I am heartbroken and angry. A sunny July 4th, 2022, a day meant to celebrate our nation’s independence, will now always be remembered as one of our area’s darkest days. In a community similar to our own, where we all have friends and loved ones, a monster selfishly used a high-powered weapon of war to shatter the lives, dreams, and sense of security of families simply gathering to attend a parade. As more details come forward about this tragedy, I am devastated for the families of those whose innocent lives that were taken, and those who are still fighting in the hospital due to their injuries. Not to mention, the trauma experienced by all. It is not only unthinkable that someone would commit this atrocity—but also the fact that under our current gun control policy, the shooter was able to legally obtain his weapon.

Let me be clear: Gun safety and gun control reform will be a legislative priority of mine in the upcoming session. I have been a proud advocate for gun safety measures for many years, during my time in both the House and the Senate. While we have passed some of the strictest gun laws in the country, we must do more to keep these deadly weapons out of dangerous hands. It is deplorable that our current laws allow for semi-automatic weapons, like the one used in the shooting, to be so easily accessible.

In the days and weeks ahead, I will have conversations with my colleagues on ways in which we can protect innocent lives from such atrocious acts of violence. Like you, I am heartbroken and grieving for our neighbors, relatives, and friends who have experienced immense trauma and loss over the past few days. I am committed to prioritizing gun safety legislation in Springfield and I will fight to make sure this kind of tragedy never happens again in Illinois.

If you or your loved ones are struggling with trauma, grief, or other mental health challenges following this tragedy, I encourage you to read on for resources to support your mental health.



Mental Health Resources

NAMI, the National Alliance on Mental Illness, has organized Coping with Violence Support Groups to provide extra support to anyone grappling with the emotional aftermath of the violence in Highland Park or any other violence-related trauma. All sessions are free and confidential - please register at least 90 minutes before the session starts.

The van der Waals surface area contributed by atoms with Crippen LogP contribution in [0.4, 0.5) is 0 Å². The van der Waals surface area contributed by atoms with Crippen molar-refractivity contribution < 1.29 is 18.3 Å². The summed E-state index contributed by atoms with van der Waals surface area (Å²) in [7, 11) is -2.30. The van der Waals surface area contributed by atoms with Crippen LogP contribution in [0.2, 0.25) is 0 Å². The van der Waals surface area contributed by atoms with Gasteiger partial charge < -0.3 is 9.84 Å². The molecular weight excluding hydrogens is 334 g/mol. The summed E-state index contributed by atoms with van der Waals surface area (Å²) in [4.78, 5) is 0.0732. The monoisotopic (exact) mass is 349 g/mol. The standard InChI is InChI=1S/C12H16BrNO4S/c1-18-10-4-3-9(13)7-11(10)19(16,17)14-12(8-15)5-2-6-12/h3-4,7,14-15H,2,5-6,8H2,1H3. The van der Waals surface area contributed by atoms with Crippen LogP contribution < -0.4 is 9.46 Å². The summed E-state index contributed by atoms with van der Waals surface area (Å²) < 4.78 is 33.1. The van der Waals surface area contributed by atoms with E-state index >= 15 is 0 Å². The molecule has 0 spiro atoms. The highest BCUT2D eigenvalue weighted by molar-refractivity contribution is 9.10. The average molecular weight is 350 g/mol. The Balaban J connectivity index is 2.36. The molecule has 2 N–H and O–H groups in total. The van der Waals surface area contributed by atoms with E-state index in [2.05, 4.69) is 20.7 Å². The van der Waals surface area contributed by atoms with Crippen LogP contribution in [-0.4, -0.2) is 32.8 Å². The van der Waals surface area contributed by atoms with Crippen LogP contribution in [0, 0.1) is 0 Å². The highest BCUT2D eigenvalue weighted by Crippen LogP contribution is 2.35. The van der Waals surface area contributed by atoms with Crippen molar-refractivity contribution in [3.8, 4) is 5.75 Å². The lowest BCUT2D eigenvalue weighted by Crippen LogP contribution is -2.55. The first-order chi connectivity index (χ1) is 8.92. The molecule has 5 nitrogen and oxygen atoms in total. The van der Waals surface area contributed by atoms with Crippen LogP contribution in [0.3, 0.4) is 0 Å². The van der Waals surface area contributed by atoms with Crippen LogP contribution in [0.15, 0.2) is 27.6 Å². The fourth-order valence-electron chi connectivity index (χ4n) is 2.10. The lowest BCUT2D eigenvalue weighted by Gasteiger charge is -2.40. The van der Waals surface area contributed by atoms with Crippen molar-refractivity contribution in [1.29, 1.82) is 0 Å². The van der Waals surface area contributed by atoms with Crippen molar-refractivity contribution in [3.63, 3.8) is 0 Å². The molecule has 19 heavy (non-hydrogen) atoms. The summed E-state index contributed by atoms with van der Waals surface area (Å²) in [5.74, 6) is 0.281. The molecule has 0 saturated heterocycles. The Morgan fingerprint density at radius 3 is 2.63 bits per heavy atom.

Violence-related trauma undermines our sense of safety and can damage our mental well-being. While mental illness is a contributing factor in only 4% of violent crimes, the effects of violence are universal, and are not limited to people who were physically harmed or present at a violent event. It is OK not to be OK.


Coping With Community Violence – A NAMI Connection Support Group

NAMI Connection Support Groups are exclusively for people living with a mental health condition, and are led by trained volunteers who have relevant life experience and who understand trauma.

·         Register for Wednesday, July 6 from 7 to 8:30 PM  

·         Register for Friday, July 8 from 5 to 6:30 PM  ‎


Participants may also register at the general Connection registration link – please specify July 6 or July 8.


Coping With Community Violence – A Support Group for All of Us

This session is for people who are not living with a diagnosed mental health condition but who would benefit from support and fellowship of people who have similar experiences and who understand trauma.

·         Register for Wednesday, July 6 from 7 to 8:30 PM  

·         Register for Friday, July 8 from 7 to 8:30 PM  ‎

Participants may also register at the general Family Support Group link – please specify July 6 or July 8.


Grief and Loss Support Virtual Support Group

·         Offered by NAMI’s Cook County-North Shore affiliate. Open to any Illinois resident.

·         Saturdays at 10 AM. Click here to learn more and register.


Resources for Parents

·         Talking to Children: When Scary Things Happen    (en Espanol)

·         Talking to Children About Tragedies and Other News Events

·         Helping Children Cope with Frightening News       (en Espanol)

·         Helping Your Child Cope with Media Coverage of Disasters   (en Espanol)

·         Talking to Teens When Violence Happens      (en Espanol)

·         National Traumatic Child Stress Network

·         Tips for educators and parents in talking to children about violence

(Courtesy of Chicago Sun-Times)  


Other Emotional Support Resources  

·         Disaster Distress Helpline is available 24/7 at 1-800-985-5990: Spanish-speakers should press ‘2’ for 24/7 bilingual support. Staff are trained to help people through large traumatic events including mass shootings.

·         National Suicide Prevention Lifeline is available 24/7 at 1-800-273-TALK (8255) – bilingual operators are available. If you or a loved one are feeling suicidal or are experiencing an acute mental health crisis, do not hesitate to call. If you are or a loved one are in imminent danger, please call 911.

·         Illinois Call4Calm Text Line is available 24/7 by texting the word ‘TALK’ (or ‘HABLAR’) to 552020. You will be called by trained mental health professional from your own community within 24 hours of your for support. Participation is anonymous – your information is used only to help you make the connection.

·         The Illinois Warm Line is available for caring support for mental health and/or substance use challenges at 866-359-7953. Monday-Saturday 8 to 8, except holidays.

·         The NAMI HelpLine, 1-800-950-NAMI (6264) is open 9 am to 9 pm Monday through Friday. You will speak with trained volunteer who will listen, answer questions, and help you find local resources. Visit our interactive map to find any of our 19 Illinois NAMI affiliates.